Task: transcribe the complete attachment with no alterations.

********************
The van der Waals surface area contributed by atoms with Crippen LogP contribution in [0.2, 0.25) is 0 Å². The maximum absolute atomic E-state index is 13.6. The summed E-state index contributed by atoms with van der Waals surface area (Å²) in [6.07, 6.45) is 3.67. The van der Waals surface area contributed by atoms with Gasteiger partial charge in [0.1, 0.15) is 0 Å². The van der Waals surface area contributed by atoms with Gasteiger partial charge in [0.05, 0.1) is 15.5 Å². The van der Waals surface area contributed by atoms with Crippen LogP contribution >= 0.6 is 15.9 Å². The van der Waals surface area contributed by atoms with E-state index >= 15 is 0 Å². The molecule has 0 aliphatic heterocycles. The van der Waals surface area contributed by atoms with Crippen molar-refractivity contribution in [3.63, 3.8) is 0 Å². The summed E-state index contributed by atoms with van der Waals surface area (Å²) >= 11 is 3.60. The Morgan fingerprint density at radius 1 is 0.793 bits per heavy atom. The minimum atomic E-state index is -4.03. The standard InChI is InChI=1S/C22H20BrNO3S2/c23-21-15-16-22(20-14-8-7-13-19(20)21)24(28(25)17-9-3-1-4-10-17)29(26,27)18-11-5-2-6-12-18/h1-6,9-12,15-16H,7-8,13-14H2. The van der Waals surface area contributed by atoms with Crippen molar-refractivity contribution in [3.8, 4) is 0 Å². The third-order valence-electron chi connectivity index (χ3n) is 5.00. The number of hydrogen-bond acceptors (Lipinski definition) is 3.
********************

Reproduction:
The van der Waals surface area contributed by atoms with Crippen LogP contribution in [0.2, 0.25) is 0 Å². The maximum absolute atomic E-state index is 13.6. The summed E-state index contributed by atoms with van der Waals surface area (Å²) in [6.07, 6.45) is 3.67. The van der Waals surface area contributed by atoms with Gasteiger partial charge in [0.1, 0.15) is 0 Å². The van der Waals surface area contributed by atoms with Gasteiger partial charge in [0.05, 0.1) is 15.5 Å². The van der Waals surface area contributed by atoms with Crippen LogP contribution >= 0.6 is 15.9 Å². The van der Waals surface area contributed by atoms with E-state index >= 15 is 0 Å². The molecule has 0 aliphatic heterocycles. The van der Waals surface area contributed by atoms with Crippen molar-refractivity contribution in [3.63, 3.8) is 0 Å². The summed E-state index contributed by atoms with van der Waals surface area (Å²) >= 11 is 3.60. The Morgan fingerprint density at radius 1 is 0.793 bits per heavy atom. The minimum atomic E-state index is -4.03. The standard InChI is InChI=1S/C22H20BrNO3S2/c23-21-15-16-22(20-14-8-7-13-19(20)21)24(28(25)17-9-3-1-4-10-17)29(26,27)18-11-5-2-6-12-18/h1-6,9-12,15-16H,7-8,13-14H2. The van der Waals surface area contributed by atoms with Crippen molar-refractivity contribution in [3.8, 4) is 0 Å². The third-order valence-electron chi connectivity index (χ3n) is 5.00. The number of hydrogen-bond acceptors (Lipinski definition) is 3.